8 Comments

  1. 3/13/2014
    Reply

    I always like to say “You can’t write unless you’ve lived”. Did a survey once, to check how old most successful writers were when they published their first novels, and they trend to the mid to late 30’s, and some only find success when they’re older still. I think you’ve hit exactly on why.

    • 14468785_10155275918788275_4846562397247002011_o
      Haralambi Markov
      3/14/2014
      Reply

      I feel as though as the 20s are the period in life where you’re accustoming to adulthood once the energy of youth wears of youth starts wearing off and you form more completely. At least that’s how I feel it as and feeds the writing later on.

  2. 3/13/2014
    Reply

    Hehe, my first published story (horrifyingly old now) was kind of about this: a young artist struggling to figure out who he is while also trying to create worthwhile art. End result? He had to go out and “live a little” first. Gather experiences, textures, and tastes of life.

    I struggle with this too, as I’m kind of stuck in a place where I really can’t do big adventurous things (even small outings can seem monstrously challenging while pregnant!), but I’m trying to remember that there are lots of writers who also didn’t travel the world, and yet still managed to write really interesting works of literature (like Emily Dickenson, or Jane Austen with her “one inch of ivory”). It’s an adventure in its own right, if a more personal, quiet adventure–not quite Hemingway’s travels, but perhaps good enough! Now I just have to figure out what my “one inch of ivory” really is!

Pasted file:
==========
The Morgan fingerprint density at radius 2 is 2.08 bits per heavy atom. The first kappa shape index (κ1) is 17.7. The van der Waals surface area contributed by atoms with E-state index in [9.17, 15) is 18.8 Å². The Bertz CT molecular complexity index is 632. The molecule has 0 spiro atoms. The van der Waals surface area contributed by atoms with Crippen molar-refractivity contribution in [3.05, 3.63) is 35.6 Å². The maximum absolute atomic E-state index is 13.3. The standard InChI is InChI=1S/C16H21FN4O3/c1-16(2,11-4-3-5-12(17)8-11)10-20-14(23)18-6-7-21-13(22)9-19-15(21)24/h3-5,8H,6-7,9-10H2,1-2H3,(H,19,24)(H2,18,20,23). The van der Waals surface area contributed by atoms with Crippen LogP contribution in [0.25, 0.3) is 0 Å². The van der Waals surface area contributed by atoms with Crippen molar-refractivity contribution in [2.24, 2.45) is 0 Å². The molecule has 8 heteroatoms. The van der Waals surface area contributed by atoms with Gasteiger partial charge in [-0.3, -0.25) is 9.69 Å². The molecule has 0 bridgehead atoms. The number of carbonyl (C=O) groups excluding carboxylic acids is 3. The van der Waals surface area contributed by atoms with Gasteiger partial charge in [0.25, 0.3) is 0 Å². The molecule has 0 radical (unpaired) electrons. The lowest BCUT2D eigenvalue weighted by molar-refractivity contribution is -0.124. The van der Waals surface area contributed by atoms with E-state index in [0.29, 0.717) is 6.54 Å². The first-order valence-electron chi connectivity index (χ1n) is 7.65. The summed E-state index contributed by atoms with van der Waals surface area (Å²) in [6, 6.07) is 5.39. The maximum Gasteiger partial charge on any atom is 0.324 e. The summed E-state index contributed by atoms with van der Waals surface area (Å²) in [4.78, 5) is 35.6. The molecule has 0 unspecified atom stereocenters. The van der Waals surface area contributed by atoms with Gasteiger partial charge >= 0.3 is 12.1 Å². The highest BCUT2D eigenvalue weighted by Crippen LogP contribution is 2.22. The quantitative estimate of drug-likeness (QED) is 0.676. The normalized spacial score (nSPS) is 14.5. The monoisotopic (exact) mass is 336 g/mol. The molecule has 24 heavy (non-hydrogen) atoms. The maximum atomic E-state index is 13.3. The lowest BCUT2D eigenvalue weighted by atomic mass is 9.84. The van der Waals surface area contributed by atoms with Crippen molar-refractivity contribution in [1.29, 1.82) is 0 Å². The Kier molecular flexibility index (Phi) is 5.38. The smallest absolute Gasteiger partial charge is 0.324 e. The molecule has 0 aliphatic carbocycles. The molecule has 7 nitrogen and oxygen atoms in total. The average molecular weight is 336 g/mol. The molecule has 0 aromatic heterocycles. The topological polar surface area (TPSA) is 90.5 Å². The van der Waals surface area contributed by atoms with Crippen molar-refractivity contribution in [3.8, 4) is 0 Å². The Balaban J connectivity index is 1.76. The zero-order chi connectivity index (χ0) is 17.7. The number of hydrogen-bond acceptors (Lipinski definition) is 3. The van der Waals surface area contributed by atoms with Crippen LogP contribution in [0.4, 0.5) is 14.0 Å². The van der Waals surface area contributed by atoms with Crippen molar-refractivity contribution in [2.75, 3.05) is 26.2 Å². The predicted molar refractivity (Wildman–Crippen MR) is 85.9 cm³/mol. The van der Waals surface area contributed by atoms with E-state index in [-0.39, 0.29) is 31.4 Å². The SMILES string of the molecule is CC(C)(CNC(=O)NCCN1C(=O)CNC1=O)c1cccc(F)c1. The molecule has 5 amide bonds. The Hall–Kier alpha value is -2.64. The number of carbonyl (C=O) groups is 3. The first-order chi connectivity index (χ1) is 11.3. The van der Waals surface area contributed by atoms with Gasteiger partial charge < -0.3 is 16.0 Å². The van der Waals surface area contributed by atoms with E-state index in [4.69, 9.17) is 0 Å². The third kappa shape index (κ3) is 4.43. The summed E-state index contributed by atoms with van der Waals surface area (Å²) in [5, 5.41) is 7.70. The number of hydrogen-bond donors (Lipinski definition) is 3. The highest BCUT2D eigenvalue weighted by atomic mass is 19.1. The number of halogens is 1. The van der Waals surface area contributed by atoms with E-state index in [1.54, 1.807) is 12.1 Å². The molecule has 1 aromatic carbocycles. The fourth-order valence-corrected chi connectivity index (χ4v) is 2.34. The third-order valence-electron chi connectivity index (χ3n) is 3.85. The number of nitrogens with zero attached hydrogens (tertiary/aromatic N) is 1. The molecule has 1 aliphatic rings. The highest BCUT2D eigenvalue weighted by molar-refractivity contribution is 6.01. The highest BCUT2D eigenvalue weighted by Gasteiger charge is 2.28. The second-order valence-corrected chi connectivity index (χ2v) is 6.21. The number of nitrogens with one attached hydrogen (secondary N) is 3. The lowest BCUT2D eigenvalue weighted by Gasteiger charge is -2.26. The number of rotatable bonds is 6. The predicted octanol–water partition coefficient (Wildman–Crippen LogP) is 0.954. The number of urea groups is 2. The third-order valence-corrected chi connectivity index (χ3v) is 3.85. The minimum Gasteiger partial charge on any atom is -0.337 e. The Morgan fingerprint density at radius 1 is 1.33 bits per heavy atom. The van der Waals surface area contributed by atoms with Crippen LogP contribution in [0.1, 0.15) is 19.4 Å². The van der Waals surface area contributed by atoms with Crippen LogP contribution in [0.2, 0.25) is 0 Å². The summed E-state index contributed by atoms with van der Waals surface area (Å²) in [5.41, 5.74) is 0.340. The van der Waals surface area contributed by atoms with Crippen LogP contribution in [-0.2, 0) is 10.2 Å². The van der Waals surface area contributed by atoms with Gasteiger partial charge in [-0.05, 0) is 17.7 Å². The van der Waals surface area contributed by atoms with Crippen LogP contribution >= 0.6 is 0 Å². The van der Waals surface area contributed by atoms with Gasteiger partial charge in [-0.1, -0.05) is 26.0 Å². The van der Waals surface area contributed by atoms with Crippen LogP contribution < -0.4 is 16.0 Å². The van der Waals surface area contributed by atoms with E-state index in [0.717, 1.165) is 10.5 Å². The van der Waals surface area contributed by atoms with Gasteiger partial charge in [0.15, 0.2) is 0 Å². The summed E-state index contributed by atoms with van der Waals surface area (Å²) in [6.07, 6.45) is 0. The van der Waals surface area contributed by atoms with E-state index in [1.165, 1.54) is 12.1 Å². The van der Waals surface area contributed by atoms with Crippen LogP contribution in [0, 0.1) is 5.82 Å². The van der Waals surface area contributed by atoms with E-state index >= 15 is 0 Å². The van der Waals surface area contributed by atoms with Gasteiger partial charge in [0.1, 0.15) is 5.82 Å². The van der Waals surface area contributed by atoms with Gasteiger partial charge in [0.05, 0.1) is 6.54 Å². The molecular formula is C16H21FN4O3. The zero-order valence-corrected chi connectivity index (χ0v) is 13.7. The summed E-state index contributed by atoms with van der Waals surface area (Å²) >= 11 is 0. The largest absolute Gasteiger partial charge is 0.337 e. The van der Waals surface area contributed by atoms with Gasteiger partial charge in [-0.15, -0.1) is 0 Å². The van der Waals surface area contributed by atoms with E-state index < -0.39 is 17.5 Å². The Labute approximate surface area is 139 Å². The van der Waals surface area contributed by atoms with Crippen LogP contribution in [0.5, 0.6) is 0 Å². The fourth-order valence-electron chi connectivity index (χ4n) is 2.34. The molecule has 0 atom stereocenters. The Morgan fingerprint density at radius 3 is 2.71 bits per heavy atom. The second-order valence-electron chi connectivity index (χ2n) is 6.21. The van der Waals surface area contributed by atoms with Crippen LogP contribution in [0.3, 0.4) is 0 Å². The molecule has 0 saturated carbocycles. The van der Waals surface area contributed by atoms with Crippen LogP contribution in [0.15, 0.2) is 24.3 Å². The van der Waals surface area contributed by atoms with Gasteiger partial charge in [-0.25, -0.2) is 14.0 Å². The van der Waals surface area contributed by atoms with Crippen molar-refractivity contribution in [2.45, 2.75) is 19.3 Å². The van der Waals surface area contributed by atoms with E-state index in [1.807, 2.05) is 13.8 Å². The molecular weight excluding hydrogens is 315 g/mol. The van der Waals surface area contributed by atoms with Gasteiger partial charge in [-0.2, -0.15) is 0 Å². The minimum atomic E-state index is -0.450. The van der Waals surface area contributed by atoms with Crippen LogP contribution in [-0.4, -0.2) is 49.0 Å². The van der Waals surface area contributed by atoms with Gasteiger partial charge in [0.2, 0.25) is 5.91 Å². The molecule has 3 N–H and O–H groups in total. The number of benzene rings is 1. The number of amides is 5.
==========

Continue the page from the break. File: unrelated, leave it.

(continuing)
• 14468785_10155275918788275_4846562397247002011_o
      Haralambi Markov
      3/14/2014
      Reply

      For me, adventure means abandoning the known and the routine. Taking a step back from your own constructed world where you have all the control and know how things will unfurl. So for me an adventure would be to actually go into some part of the city I haven’t been to and speak with strangers. Yeah, that’s how painfully into my own routine I am.

      • Maggie
        3/14/2014
        Reply

        Hehe–I think we’re a lot alike in that. And perhaps it’s more about being present-minded and actually *noticing* even the things we find commonplace in our day-to-day lives and recognizing that they may not be commonplace for others who aren’t used to it. (Like getting used to seeing the ocean everyday on a drive into work, or waking up hearing the chickadees have changed their call from the standard winter call to their spring mating call.) Getting out of one’s standard routine seems like a great way to look at what we thought we knew with beginner’s eyes.

        • Maggie
          3/14/2014
          Reply

          Maybe it’s kind of like how Hemingway said he could only write about a locale once he’d gotten away from it for a while–that it’s only in hindsight that we can notice those things about a place that we took for granted before…

        • 14468785_10155275918788275_4846562397247002011_o
          Haralambi Markov
          3/15/2014
          Reply

          Exactly. That’s what I’m going for. Although, I’m honestly doing something much bigger. Once Clarion is over with, I will be moving away to the Sofia – our love-hated capitol. I need more opportunities to grow.

          • 3/17/2014
            Reply

            Ooo, exciting! Nothing like a move to shake things up. Looking forward to where this year will end up for both of us! ^_^

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